Valentines Day is well and truly over as a new government campaign warns
that reptiles should be kept at a distance. The Health Protection Agency (HPA)
has launched a leaflet to inform of the risks of salmonella infections
associated with reptile-keeping:
The Animal Protection Agency (APA), which campaigns to end the trade in reptiles as pets, has greatly welcomed the initiative. The increasing number of cases of reptile-related salmonellosis (RRS), as reported by the HPA, reflects the growing trade in reptiles. Research shows that reptiles do not adapt to captivity and the stresses that result - although not obvious to the layperson - often result in their premature demise. The trade causes untold suffering to many thousands of animals.
Over the last year the APA has been working with local authorities to counter an upsurge in illegal reptile trading at markets up and down the country, where the animals are kept in appalling conditions. APA has also anecdotally observed that new reptile-related business are continually setting up - not only in the form of pet shops but also live reptile entertainment shows aimed at schools and childre's parties!
The new government leaflet warns that RRS can be lethal to babies and small children. Two infant deaths from RRS within the last ten years in the UK are tragic and stark reminders of how serious these risks are - not only to young children but also to pregnant woman, the elderly and those who are immuno-compromised.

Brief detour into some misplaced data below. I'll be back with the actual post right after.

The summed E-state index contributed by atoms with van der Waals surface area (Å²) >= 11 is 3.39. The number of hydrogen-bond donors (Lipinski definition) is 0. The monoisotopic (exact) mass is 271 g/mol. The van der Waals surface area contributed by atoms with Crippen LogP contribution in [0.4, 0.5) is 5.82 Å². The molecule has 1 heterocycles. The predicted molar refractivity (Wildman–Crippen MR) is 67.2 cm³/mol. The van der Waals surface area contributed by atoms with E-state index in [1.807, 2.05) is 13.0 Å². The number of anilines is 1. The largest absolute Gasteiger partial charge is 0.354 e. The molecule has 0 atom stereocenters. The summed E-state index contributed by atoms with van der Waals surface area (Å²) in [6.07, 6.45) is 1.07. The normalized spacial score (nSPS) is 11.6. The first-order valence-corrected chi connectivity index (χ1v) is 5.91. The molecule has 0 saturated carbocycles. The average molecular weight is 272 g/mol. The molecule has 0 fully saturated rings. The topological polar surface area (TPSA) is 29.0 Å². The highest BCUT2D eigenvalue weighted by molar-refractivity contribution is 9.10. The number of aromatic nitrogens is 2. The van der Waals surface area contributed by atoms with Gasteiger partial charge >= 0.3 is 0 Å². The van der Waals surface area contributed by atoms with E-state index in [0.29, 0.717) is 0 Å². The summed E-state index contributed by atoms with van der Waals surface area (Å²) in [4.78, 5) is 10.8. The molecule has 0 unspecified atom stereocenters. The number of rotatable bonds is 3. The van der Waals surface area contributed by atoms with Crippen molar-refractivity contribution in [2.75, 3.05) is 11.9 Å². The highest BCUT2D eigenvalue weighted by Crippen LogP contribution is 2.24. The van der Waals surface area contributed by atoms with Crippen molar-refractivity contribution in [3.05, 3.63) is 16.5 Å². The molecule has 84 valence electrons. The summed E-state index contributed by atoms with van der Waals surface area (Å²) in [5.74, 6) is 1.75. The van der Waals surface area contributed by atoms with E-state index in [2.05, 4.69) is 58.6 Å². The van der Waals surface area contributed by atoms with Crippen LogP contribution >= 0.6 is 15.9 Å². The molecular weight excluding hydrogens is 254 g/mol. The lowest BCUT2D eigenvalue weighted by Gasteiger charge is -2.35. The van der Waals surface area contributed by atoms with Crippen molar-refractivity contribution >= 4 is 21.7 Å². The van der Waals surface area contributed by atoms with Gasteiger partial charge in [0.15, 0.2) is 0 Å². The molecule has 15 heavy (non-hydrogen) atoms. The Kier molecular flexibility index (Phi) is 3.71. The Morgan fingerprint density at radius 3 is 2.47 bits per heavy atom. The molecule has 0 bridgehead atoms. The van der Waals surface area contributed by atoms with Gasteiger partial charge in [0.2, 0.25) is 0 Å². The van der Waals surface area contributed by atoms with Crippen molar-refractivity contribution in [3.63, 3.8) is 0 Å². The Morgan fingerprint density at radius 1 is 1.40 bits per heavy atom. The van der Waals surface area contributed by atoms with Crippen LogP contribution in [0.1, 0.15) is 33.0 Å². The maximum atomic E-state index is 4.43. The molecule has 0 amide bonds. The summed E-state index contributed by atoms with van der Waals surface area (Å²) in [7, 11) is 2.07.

Said Animal Protection Agency spokesperson, Elaine Toland:
"We hope the government campaign succeeds in driving the message home that there are considerable health risks involving in keeping reptiles. Our concern is that reptile retailers, who should be obliged to distribute this information, are very unlikely to do so. It is not uncommon for reptile traders to deny or play down these risks."
The Animal Protection Agency is currently working with other European organisations to preserve a long-term ban (implemented in 1976) on the keeping of reptiles and amphibians as pets Norway. The Norwegian ban, they say, represents a shining example to the rest of Europe.
Issued 26 February 2010